Description & Technical information
The Mamluk Sultanate (1250 – 1517 A.D.) emerged from the weakening of the Ayyubid realm in Egypt and Syria. Within a short period of time, the Mamluks created the greatest Islamic empire of the latter Middle Ages, which included control of the holy cities of Mecca and Medina. The Mamluk capital was situated at Cairo and quickly became the economic, cultural and artistic centre of the Arab Islamic world. The east and west running silk and spice trades passed through the empire, affording the Mamluks great wealth which enabled them to be patrons of many fine arts. With the passing commerce also came strong artistic influence from neighbouring empires that established a unique hybrid Mamluk material culture which is recognised today for its craftsmanship, ingenuity, technical virtuosity and beauty.
This exceptional Mamluk set of four wooden panels present an outstanding example of Mamluk wood craving. Each panel contains a square central field in to which a highly decorative pattern has been carved and inlayed with a delicate and rich composition of multiple radiating polygons around a central eight-pointed star, with an additional quarter star at each angle. Each square contains a small rectangular panel both above and below it with geometric tracey décor. The exquisite level of craftsmanship shines through on these panels with the bone inlay catching the light and contrasting the natural grain of the wood. They have clearly been made by a master craftsman who has dedicated much time to perfecting the skill of marquetry, which was applied voraciously throughout the Mamluk period to tables, boxes and panels as seen here.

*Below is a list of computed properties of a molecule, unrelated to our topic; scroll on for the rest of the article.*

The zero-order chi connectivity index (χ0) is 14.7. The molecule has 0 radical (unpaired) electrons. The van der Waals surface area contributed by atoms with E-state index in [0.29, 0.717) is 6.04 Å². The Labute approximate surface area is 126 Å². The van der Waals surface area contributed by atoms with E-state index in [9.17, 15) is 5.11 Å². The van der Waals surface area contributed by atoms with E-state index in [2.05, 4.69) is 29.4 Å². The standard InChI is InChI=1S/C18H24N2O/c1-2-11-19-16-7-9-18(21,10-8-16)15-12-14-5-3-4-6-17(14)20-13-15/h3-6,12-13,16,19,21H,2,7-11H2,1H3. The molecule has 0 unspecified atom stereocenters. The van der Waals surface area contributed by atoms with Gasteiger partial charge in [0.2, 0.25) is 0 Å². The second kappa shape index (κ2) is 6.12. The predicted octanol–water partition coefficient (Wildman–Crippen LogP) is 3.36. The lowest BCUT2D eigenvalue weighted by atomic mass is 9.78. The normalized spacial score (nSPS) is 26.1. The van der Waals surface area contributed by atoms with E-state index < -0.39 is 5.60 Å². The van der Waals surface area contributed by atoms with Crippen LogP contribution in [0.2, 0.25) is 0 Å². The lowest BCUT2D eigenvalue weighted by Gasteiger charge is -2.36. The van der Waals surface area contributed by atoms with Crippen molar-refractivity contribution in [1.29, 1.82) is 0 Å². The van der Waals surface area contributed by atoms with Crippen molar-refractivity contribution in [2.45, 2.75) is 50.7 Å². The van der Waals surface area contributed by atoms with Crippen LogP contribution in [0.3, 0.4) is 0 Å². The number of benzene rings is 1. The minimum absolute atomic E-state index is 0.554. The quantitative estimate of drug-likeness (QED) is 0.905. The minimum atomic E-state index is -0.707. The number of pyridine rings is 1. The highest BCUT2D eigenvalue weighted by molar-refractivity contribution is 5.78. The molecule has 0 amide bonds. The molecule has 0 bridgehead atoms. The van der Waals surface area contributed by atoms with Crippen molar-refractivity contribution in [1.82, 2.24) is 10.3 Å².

The rich decoration reflects a Mamluk lover for surface motifs and is heavily influenced by the glazed ceramic tiles that were produced to adorn the surfaces of homes, mosques and civic buildings. Unlike the tiles which would have contained rich blues, reds and greens, these panels have been left uncoloured, as was the tradition with woodwork, in order to allow the natural colours to speak for themselves. It also reflects the style used on their textiles and carpets that drew influence from all over the Islamic world and which were highly prized as international trading commodities. Wooden inlayed panels of this style were so highly coveted during the Mamluk period they were even used as diplomatic gifts from the Sultan.
The Metropolitan Museum of Art in New York contains a section of a wooden Mamluk panel that would have originally been part of a larger decorative scheme like ours. It uses white inlay to contrast the texture of the wood and is set with an angular geometric design much like this example. Lacking the fine detail of execution and surviving condition of our piece, the Metropolitan Museum example highlights these panels as particularly fine and worthy of any museum. Combined these objects speak highly of the Mamluk renaissance for woodworking, decoration and geometry in design.
 E. Atil; Renaissance of Islam: Art of the Mamluks, Smithsonian Institute, 1981, p.197.
 D. Behrens-Abouseif; The Arts of the Mamluks in Egypt and Syria: Evolution and Impact, V&R Unipress GmbH, 2012, p.15
 D. Behrens-Abouseif; Practising Diplomacy in the Mamluk Sultanate: Gifts and Material Culture in the Medieval Islamic World, I.B. Tauris, 2014, p.180
Date: 15th to 16th century A.D.
Period: 1400-1600, 15th century, 16th Century
Medium: Wood with bone inlay
Dimensions: 68 x 55 cm (26³/₄ x 21⁵/₈ inches)
Provenance: Private French collection.
Literature: Sotheby’s Orientalist Paintings and Sculptures – Islamic Art Sale, Paris, 23 June 2010.
Categories: Oriental and Asian Art, Works of Art
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Specializing in Classical, Egyptian, Near Eastern, Islamic and Indian Works of art.
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